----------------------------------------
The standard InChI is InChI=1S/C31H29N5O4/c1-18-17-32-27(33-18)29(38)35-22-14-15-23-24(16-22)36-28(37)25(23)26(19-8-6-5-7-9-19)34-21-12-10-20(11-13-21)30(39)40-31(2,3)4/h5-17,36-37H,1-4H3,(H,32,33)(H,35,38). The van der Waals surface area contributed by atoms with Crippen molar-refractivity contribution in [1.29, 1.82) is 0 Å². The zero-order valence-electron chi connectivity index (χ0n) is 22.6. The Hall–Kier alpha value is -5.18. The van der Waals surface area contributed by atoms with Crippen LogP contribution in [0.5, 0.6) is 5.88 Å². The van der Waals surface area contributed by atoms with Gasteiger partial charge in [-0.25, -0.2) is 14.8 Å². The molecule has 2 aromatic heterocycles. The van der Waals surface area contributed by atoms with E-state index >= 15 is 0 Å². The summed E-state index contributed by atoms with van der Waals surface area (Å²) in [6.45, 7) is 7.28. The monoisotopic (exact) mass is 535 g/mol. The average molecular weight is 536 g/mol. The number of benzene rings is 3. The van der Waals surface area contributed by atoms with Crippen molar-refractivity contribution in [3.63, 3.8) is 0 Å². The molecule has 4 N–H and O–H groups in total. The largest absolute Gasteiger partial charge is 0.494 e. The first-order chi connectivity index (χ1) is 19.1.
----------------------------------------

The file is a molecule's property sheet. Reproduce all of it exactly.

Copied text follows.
The standard InChI is InChI=1S/C31H29N5O4/c1-18-17-32-27(33-18)29(38)35-22-14-15-23-24(16-22)36-28(37)25(23)26(19-8-6-5-7-9-19)34-21-12-10-20(11-13-21)30(39)40-31(2,3)4/h5-17,36-37H,1-4H3,(H,32,33)(H,35,38). The van der Waals surface area contributed by atoms with Crippen molar-refractivity contribution in [1.29, 1.82) is 0 Å². The zero-order valence-electron chi connectivity index (χ0n) is 22.6. The Hall–Kier alpha value is -5.18. The van der Waals surface area contributed by atoms with Crippen LogP contribution in [0.5, 0.6) is 5.88 Å². The van der Waals surface area contributed by atoms with Gasteiger partial charge in [-0.25, -0.2) is 14.8 Å². The molecule has 2 aromatic heterocycles. The van der Waals surface area contributed by atoms with E-state index >= 15 is 0 Å². The summed E-state index contributed by atoms with van der Waals surface area (Å²) in [6.45, 7) is 7.28. The monoisotopic (exact) mass is 535 g/mol. The average molecular weight is 536 g/mol. The number of benzene rings is 3. The van der Waals surface area contributed by atoms with Crippen molar-refractivity contribution in [3.63, 3.8) is 0 Å². The molecule has 4 N–H and O–H groups in total. The largest absolute Gasteiger partial charge is 0.494 e. The first-order chi connectivity index (χ1) is 19.1.